Friday, September 18, 2015

Alaska in the Eyes of a Dutch Intern

Our colleague, Maaike, originally worked with us as an intern and has since returned. Here, she shares her first impressions as a student from Holland.

In March 2012, my big adventure started: six months working in Alaska. Coming from a country fully packed with cities and people - and as flat as a quarter - Alaska is a whole new experience. I immediately felt welcome because of the warm and kind people. Everybody was thrilled to show off the beautiful state they live in and their exciting stories.
There are so many things to do here. I went fishing for salmon and halibut on the Kenai Peninsula, did flight-seeing in floatplanes, went on cruises where I saw glaciers and sea life, I went searching for bears at Katmai National Park and did several hikes in different places. Every excursion was amazing and showed me Alaska in a different way.
The best thing about Alaska is that everywhere you go, you will have different views. It never gets boring. From the Kenai Peninsula with the beautiful views over the ocean, surrounding mountains and volcanos, to the majestic mountains north from Anchorage, including Denali, there is always something new to see. That’s not even mentioning about all the wildlife you can see here.
Alaska made me appreciate nature and outdoors, like no other country could do. It has a place in my heart and I will never forget the memories I made here. I wish I could show this place to all my friends and family, so they will understand why I fell in love with Alaska.

Tuesday, September 9, 2014

Fall in Love with Alaska

If you are looking for a quick romantic getaway this fall, put Alaska on your list. Airlines often offer great specials for travel in the fall, making Alaska a perfect fall vacation destination. Anchorage is just a 3-hour flight from Seattle or 5-hours direct from Chicago. Why not get off work and fly to Alaska for your next romantic getaway?

Enjoy your first night in Anchorage at one of our downtown hotels, with several offering spectacular views of Cook Inlet and the Chugach mountains.  After September 15, many of our hotels offer reduced rates throughout the autumn and winter. Downtown Anchorage has four 4-star hotel properties, all with fine dining options and comfortable accommodations. Indulge yourself without making a dent in your pocket book.

After a relaxing breakfast, take a two-hour drive north through the Matanuska Valley to the quaint community of Talkeetna. Talkeetna, which means “River of Plenty” in the local Dena’ina language, is nestled on the confluence three rivers. A short walk down Main Street to the riverbank will reward you with breathtaking views of Mt. McKinley and the surrounding Alaska Range. At over 20,320 feet, Mt. McKinley towers above the surrounding peaks. Flightseeing tours to Mt. McKinley are offered year-round from Talkeetna. The Sheldon Amphitheater, Ruth Glacier, and the Great Gorge will take your breath away. Some have described these flights as life-changing. Others come to Talkeetna in the fall for late-season silver salmon fishing. Guided fishing trips are available from Talkeetna up until September 30th. In the “off season,” weekend train service on the Alaska Railroad provides an alternative to driving.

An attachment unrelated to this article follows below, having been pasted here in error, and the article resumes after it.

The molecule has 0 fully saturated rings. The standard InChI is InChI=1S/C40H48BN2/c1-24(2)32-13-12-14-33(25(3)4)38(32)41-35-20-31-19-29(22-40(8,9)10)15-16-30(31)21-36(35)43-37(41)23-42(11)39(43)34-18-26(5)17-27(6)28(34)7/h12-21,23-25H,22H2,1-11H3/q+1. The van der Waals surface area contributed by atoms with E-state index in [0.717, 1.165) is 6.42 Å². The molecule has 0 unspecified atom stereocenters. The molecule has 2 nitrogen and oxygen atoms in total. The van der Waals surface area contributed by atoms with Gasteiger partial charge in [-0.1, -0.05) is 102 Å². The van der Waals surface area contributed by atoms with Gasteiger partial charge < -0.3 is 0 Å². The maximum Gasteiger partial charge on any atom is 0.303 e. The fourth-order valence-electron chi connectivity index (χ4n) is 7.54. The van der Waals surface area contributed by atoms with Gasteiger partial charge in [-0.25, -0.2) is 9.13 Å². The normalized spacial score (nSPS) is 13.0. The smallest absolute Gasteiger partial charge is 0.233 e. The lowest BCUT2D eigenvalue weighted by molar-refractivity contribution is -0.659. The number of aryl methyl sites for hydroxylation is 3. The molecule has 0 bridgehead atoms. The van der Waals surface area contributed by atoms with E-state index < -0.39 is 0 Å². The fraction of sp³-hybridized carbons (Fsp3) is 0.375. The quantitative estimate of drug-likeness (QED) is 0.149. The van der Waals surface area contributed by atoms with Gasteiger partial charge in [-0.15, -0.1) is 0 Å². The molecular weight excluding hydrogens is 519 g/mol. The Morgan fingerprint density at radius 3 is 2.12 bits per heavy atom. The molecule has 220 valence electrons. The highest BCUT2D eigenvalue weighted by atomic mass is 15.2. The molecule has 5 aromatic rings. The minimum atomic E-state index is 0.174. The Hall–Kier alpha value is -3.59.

Along with its stunning views, Talkeetna is known for its hospitality. Enjoy all the comforts of home and modern amenities in a private cabin in town or near the river at Susitna River Lodge. Private cabins are a great option for those seeking the service and amenities of a hotel, but in a scenic and intimate setting. Some properties offer kitchens and BBQ grills for those wishing to “dine in.”

Speaking of dining, Talkeetna has several great options to entice your palette. Open year-round, the Talkeetna Roadhouse has been serving breakfast and lunch to travelers and locals for over 75 years. Their baked goods are out of this world. For dinner, take a stroll over to the Twister Creek Restaurant for some birch glazed Alaskan halibut or beer-battered Alaskan cod. Twister Creek is owned by the award-winning Denali Brewing Company. The brewery is on-site and offers up to 10 beers on tap throughout the year.

After a night or two in Talkeetna, it is time to continue on your journey. Drive southeast to Palmer, in the heart of the Matanuska Valley. The surrounding 5,000 foot peaks of the Chugach and Talkeetna mountains tower above the city of Palmer. Hatcher Pass, a favorite local hiking destination, is just 12 miles from town. Visitors and locals alike enjoy the stunning mountain views from Hatcher Pass. Blueberries, crowberries, and cranberries are easily accessible for picking along the hillside when in season. Cranberries are usually ripe through late-September.

After a day of exploring the Matanuska Valley, it is time to wind down for the night. One of Southcentral Alaska’s best kept secrets is Knik River Lodge. Just 50 miles north of Anchorage, Knik River Lodge offers private cabins with deluxe bedding and modern touches like flat screen TVs. The restaurant onsite offers breakfast, lunch, and dinner in a unique setting. Nearby trails offer incredible views of the valley and Knik Glacier.  

Whether for a short romantic getaway or a longer adventure, Alaska is the perfect place to visit in the fall. Visit our website or contact us at to plan your custom trip to Alaska.

Wednesday, June 18, 2014

How Much Does It Cost to Visit Alaska?

An Alaska vacation is within the reach of all travelers, regardless of budget. The cost of traveling in Alaska varies considerably, depending on the time of year, the mode of transportation, the type of accommodations, and which activities you choose.